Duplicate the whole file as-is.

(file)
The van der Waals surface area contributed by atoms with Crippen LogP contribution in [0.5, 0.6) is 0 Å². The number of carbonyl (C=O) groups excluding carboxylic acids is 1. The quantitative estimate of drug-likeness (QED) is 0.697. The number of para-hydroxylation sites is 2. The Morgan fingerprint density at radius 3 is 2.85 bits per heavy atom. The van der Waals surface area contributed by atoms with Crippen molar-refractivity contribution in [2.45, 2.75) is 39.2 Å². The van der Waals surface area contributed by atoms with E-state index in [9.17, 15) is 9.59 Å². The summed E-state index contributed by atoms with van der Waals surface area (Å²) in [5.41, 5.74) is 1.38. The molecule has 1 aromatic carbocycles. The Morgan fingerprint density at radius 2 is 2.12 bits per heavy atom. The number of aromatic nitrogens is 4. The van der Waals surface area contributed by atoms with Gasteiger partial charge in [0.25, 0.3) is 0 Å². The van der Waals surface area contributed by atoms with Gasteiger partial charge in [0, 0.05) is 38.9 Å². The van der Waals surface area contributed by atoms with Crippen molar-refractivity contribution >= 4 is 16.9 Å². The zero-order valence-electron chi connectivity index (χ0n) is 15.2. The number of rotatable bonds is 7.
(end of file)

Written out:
The van der Waals surface area contributed by atoms with Crippen LogP contribution in [0.5, 0.6) is 0 Å². The number of carbonyl (C=O) groups excluding carboxylic acids is 1. The quantitative estimate of drug-likeness (QED) is 0.697. The number of para-hydroxylation sites is 2. The Morgan fingerprint density at radius 3 is 2.85 bits per heavy atom. The van der Waals surface area contributed by atoms with Crippen molar-refractivity contribution in [2.45, 2.75) is 39.2 Å². The van der Waals surface area contributed by atoms with E-state index in [9.17, 15) is 9.59 Å². The summed E-state index contributed by atoms with van der Waals surface area (Å²) in [5.41, 5.74) is 1.38. The molecule has 1 aromatic carbocycles. The Morgan fingerprint density at radius 2 is 2.12 bits per heavy atom. The number of aromatic nitrogens is 4. The van der Waals surface area contributed by atoms with Gasteiger partial charge in [0.25, 0.3) is 0 Å². The van der Waals surface area contributed by atoms with Gasteiger partial charge in [0, 0.05) is 38.9 Å². The van der Waals surface area contributed by atoms with Crippen molar-refractivity contribution >= 4 is 16.9 Å². The zero-order valence-electron chi connectivity index (χ0n) is 15.2. The number of rotatable bonds is 7.